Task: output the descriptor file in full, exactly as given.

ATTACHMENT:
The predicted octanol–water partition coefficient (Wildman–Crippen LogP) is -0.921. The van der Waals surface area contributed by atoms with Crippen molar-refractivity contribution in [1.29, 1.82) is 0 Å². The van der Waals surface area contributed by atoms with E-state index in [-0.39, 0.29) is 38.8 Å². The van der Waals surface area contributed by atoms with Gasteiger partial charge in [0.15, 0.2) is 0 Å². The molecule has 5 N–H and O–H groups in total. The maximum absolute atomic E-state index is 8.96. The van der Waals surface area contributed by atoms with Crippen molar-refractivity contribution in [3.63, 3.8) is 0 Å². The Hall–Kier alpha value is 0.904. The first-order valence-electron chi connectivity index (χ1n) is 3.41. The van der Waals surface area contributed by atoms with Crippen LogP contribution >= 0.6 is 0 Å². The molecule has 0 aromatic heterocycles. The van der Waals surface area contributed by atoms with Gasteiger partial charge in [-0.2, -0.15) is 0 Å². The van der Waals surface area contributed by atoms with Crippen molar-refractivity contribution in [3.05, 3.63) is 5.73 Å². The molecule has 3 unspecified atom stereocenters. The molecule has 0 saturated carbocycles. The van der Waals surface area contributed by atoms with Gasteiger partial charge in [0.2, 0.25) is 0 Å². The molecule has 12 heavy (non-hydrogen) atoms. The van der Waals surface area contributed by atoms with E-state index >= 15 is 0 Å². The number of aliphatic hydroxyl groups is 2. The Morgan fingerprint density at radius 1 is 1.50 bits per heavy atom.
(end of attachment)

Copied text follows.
The predicted octanol–water partition coefficient (Wildman–Crippen LogP) is -0.921. The van der Waals surface area contributed by atoms with Crippen molar-refractivity contribution in [1.29, 1.82) is 0 Å². The van der Waals surface area contributed by atoms with E-state index in [-0.39, 0.29) is 38.8 Å². The van der Waals surface area contributed by atoms with Gasteiger partial charge in [0.15, 0.2) is 0 Å². The molecule has 5 N–H and O–H groups in total. The maximum absolute atomic E-state index is 8.96. The van der Waals surface area contributed by atoms with Crippen molar-refractivity contribution in [3.63, 3.8) is 0 Å². The Hall–Kier alpha value is 0.904. The first-order valence-electron chi connectivity index (χ1n) is 3.41. The van der Waals surface area contributed by atoms with Crippen LogP contribution >= 0.6 is 0 Å². The molecule has 0 aromatic heterocycles. The van der Waals surface area contributed by atoms with Gasteiger partial charge in [-0.2, -0.15) is 0 Å². The van der Waals surface area contributed by atoms with Crippen molar-refractivity contribution in [3.05, 3.63) is 5.73 Å². The molecule has 3 unspecified atom stereocenters. The molecule has 0 saturated carbocycles. The van der Waals surface area contributed by atoms with Gasteiger partial charge in [0.2, 0.25) is 0 Å². The molecule has 12 heavy (non-hydrogen) atoms. The van der Waals surface area contributed by atoms with E-state index >= 15 is 0 Å². The number of aliphatic hydroxyl groups is 2. The Morgan fingerprint density at radius 1 is 1.50 bits per heavy atom.